Sales Tax Threat Heats Up in Connecticut
A tax threat for vended laundries has been heating up in Connecticut in recent months. Connecticut Governor Ned Lamont has unveiled his state budget plan, which includes an expansion of the sales tax base to include new services – including laundry services.
As of this writing, Governor Lamont’s budget is the largest proposed gubernatorial tax increase in 2019. He ran for office pledging not to raise tax rates. However, when faced with a $3.7 billion two-year budget deficit, the governor announced that new taxes would be necessary.
Clearly, laundries play an integral role in providing a basic service to Connecticut residents who don’t enjoy access to in-home laundry services. Sales tax exemptions for self-service laundries are an important tax provision that have far-reaching social and economic benefits. Laundries protect the financial security of low-income working families and other vulnerable populations. Taxing laundromat services is regressive, because these businesses serve low-income renters, senior citizens on fixed incomes, students and others who can’t afford to purchase washers and dryers on their own.
The median household income of a typical self-service laundry customer is $23,000 per year, according Coin Laundry Association statistics. Applying sales tax on these transactions is a regressive tax that isn’t paid by wealthier individuals who can afford to purchase washers and dryers for their own homes.
There is also the risk that requiring sales tax collection from self-service laundry consumers would force laundry owners to purchase new equipment or pay for expensive upgrades to perfectly functioning existing equipment. Because the vast majority of vended laundries accepts payment by quarters only, taxing self-service laundry services would require either an additional 25 cents of tax (substantially increasing the end-cost of the service) or the purchase of new equipment to accept final costs in non-25-cent increments (an unnecessary and high-cost expense for business owners).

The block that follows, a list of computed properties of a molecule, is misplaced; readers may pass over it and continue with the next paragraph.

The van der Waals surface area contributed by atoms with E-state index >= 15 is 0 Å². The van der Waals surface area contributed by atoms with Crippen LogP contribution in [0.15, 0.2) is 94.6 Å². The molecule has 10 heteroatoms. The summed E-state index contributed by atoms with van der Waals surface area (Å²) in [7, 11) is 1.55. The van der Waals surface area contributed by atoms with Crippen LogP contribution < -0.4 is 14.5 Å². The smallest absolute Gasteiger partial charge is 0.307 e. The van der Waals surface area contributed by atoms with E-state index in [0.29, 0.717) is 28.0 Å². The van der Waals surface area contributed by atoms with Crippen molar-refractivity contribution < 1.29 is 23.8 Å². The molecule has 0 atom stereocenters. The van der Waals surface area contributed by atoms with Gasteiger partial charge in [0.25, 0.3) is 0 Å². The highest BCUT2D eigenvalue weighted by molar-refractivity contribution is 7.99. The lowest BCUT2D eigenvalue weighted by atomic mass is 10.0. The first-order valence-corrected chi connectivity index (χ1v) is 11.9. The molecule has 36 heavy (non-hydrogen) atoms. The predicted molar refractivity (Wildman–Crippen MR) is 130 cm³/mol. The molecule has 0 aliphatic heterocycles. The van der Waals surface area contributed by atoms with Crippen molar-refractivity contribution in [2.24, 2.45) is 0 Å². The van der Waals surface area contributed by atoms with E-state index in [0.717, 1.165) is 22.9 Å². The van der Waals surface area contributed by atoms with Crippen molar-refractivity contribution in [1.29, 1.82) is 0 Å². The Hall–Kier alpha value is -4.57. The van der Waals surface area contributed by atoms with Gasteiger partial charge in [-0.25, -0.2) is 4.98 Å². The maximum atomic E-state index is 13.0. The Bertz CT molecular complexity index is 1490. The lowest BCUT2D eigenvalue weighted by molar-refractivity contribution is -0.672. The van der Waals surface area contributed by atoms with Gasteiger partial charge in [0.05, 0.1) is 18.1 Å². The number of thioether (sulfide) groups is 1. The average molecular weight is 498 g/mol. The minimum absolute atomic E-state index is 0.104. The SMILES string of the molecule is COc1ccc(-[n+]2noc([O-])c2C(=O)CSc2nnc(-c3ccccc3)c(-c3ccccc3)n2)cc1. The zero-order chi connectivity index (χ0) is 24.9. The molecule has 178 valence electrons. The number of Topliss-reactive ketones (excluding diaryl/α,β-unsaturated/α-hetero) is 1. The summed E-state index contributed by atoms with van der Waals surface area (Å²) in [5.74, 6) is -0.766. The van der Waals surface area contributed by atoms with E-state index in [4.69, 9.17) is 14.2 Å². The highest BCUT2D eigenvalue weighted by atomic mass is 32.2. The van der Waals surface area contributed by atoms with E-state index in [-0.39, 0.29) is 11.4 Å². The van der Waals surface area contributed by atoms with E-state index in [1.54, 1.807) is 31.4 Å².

To fight this threat to the industry’s sales tax exemption in Connecticut, the CLA has engaged Capital Consulting – a lobbying firm that will work to educate lawmakers as to the negative impact this proposed tax would have on laundry owners and the communities they serve. The state’s legislative session runs through mid-June.
The majority of states exempt self-service laundry from sales tax. In fact, 42 out of 45 of the states that levy a general sales tax exempt self-service laundry from that tax. Only three states charge sales tax on self-service laundry – Hawaii, New Mexico and West Virginia.
States Target Laundries for Taxation in 2019
In recent years, states have increasingly considered taxing services by expanding the sales and use tax base – and 2019 has been no different. So far this year, taxation of services bills have been introduced in nine states: California, Connecticut, Florida, Montana, Nebraska, Texas, Utah, Virginia and Wyoming. Similar legislation is expected to be introduced in Rhode Island and South Carolina. And only one of these states, Texas, would not levy the sales tax on laundry services.
While their legislative sessions continue, several of these bills have fizzled out and are likely no longer politically viable. For example, Wyoming introduced a number of aggressive tax reform proposals at the beginning of the year, but legislative leaders have abandoned hope of passing them in 2019. Similarly, in Utah, Governor Gary Herbert had been talking about taxation of services since last December, but recently bowed to pressure from a number of industries and announced that he would lay his bill over until a possible summer special session.
“Moving forward, we will be keeping a particular eye on California and South Carolina, because our sources on the ground indicate that these are the states most likely to take significant steps toward taxing services,” explained Ryan Maness, senior policy analyst and tax counsel for MultiState Associates. “Lawmakers from both parties have expressed interest in new taxes on services, arguing that they are a way to reduce revenue volatility and ‘modernize’ the tax code to keep up with a changing economy. Given this undercurrent of legislative interest, if a major state were to enact one of these bills it could inspire lawmakers in a number of other states to follow suit.”
State lawmakers have debated legislation that would apply the sales tax to laundry services in the past – either by taxing services broadly or by taxing personal care services specifically – but these have typically failed to gain traction.
GAO Study: Switching to $1 Coin Not Cost-Effective
A recent study by the U.S. Government Accountability Office found that replacing the $1 note with a $1 coin would likely result in a net loss to the government over 30 years.